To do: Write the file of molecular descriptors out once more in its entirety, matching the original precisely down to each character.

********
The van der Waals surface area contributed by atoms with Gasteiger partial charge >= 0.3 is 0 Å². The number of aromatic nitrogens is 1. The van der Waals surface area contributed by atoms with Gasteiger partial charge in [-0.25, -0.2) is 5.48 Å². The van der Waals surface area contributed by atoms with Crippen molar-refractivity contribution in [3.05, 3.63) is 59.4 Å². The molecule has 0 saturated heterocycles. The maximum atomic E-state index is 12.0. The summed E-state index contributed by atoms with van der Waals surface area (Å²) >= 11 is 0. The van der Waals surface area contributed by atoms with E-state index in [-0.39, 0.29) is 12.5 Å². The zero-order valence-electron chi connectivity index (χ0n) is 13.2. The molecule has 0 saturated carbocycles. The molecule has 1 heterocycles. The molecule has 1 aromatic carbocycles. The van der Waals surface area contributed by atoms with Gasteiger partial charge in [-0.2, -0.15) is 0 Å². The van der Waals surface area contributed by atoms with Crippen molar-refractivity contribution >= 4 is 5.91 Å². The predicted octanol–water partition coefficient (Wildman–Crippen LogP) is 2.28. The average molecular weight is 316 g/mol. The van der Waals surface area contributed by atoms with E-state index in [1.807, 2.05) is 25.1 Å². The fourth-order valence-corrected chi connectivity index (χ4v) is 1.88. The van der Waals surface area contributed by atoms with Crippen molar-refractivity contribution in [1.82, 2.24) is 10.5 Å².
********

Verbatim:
The van der Waals surface area contributed by atoms with Gasteiger partial charge >= 0.3 is 0 Å². The number of aromatic nitrogens is 1. The van der Waals surface area contributed by atoms with Gasteiger partial charge in [-0.25, -0.2) is 5.48 Å². The van der Waals surface area contributed by atoms with Crippen molar-refractivity contribution in [3.05, 3.63) is 59.4 Å². The molecule has 0 saturated heterocycles. The maximum atomic E-state index is 12.0. The summed E-state index contributed by atoms with van der Waals surface area (Å²) >= 11 is 0. The van der Waals surface area contributed by atoms with E-state index in [-0.39, 0.29) is 12.5 Å². The zero-order valence-electron chi connectivity index (χ0n) is 13.2. The molecule has 0 saturated carbocycles. The molecule has 1 heterocycles. The molecule has 1 aromatic carbocycles. The van der Waals surface area contributed by atoms with Gasteiger partial charge in [-0.2, -0.15) is 0 Å². The van der Waals surface area contributed by atoms with Crippen molar-refractivity contribution >= 4 is 5.91 Å². The predicted octanol–water partition coefficient (Wildman–Crippen LogP) is 2.28. The average molecular weight is 316 g/mol. The van der Waals surface area contributed by atoms with E-state index in [1.807, 2.05) is 25.1 Å². The fourth-order valence-corrected chi connectivity index (χ4v) is 1.88. The van der Waals surface area contributed by atoms with Crippen molar-refractivity contribution in [1.82, 2.24) is 10.5 Å².